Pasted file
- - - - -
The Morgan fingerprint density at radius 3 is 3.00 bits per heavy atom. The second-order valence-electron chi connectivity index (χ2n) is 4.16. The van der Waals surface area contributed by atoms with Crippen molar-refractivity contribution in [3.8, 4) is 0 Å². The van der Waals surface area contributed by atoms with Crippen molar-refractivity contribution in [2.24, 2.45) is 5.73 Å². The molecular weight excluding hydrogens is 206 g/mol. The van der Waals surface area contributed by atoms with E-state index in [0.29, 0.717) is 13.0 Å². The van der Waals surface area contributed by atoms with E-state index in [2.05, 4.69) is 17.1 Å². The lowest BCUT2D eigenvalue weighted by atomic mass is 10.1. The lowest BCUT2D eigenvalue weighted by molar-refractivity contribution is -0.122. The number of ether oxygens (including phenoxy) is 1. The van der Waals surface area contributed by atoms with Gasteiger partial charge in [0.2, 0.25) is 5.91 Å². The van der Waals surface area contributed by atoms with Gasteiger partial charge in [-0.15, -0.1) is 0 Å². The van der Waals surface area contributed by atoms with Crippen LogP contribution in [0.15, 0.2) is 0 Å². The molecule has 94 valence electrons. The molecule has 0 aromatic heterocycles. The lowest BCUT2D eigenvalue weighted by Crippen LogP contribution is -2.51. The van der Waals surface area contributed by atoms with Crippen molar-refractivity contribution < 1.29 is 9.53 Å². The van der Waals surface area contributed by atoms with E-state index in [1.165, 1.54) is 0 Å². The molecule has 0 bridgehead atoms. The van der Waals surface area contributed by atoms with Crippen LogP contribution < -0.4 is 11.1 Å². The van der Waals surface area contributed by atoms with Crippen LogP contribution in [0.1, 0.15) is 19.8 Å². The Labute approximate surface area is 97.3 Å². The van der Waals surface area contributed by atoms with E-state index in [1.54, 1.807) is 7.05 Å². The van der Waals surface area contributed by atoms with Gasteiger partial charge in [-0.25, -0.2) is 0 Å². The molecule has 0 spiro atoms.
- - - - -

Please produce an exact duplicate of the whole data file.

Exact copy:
The Morgan fingerprint density at radius 3 is 3.00 bits per heavy atom. The second-order valence-electron chi connectivity index (χ2n) is 4.16. The van der Waals surface area contributed by atoms with Crippen molar-refractivity contribution in [3.8, 4) is 0 Å². The van der Waals surface area contributed by atoms with Crippen molar-refractivity contribution in [2.24, 2.45) is 5.73 Å². The molecular weight excluding hydrogens is 206 g/mol. The van der Waals surface area contributed by atoms with E-state index in [0.29, 0.717) is 13.0 Å². The van der Waals surface area contributed by atoms with E-state index in [2.05, 4.69) is 17.1 Å². The lowest BCUT2D eigenvalue weighted by atomic mass is 10.1. The lowest BCUT2D eigenvalue weighted by molar-refractivity contribution is -0.122. The number of ether oxygens (including phenoxy) is 1. The van der Waals surface area contributed by atoms with Gasteiger partial charge in [0.2, 0.25) is 5.91 Å². The van der Waals surface area contributed by atoms with Gasteiger partial charge in [-0.15, -0.1) is 0 Å². The van der Waals surface area contributed by atoms with Crippen LogP contribution in [0.15, 0.2) is 0 Å². The molecule has 94 valence electrons. The molecule has 0 aromatic heterocycles. The lowest BCUT2D eigenvalue weighted by Crippen LogP contribution is -2.51. The van der Waals surface area contributed by atoms with Crippen molar-refractivity contribution < 1.29 is 9.53 Å². The van der Waals surface area contributed by atoms with E-state index in [1.165, 1.54) is 0 Å². The molecule has 0 bridgehead atoms. The van der Waals surface area contributed by atoms with Crippen LogP contribution < -0.4 is 11.1 Å². The van der Waals surface area contributed by atoms with Crippen LogP contribution in [0.1, 0.15) is 19.8 Å². The Labute approximate surface area is 97.3 Å². The van der Waals surface area contributed by atoms with E-state index in [1.54, 1.807) is 7.05 Å². The van der Waals surface area contributed by atoms with Gasteiger partial charge in [-0.25, -0.2) is 0 Å². The molecule has 0 spiro atoms.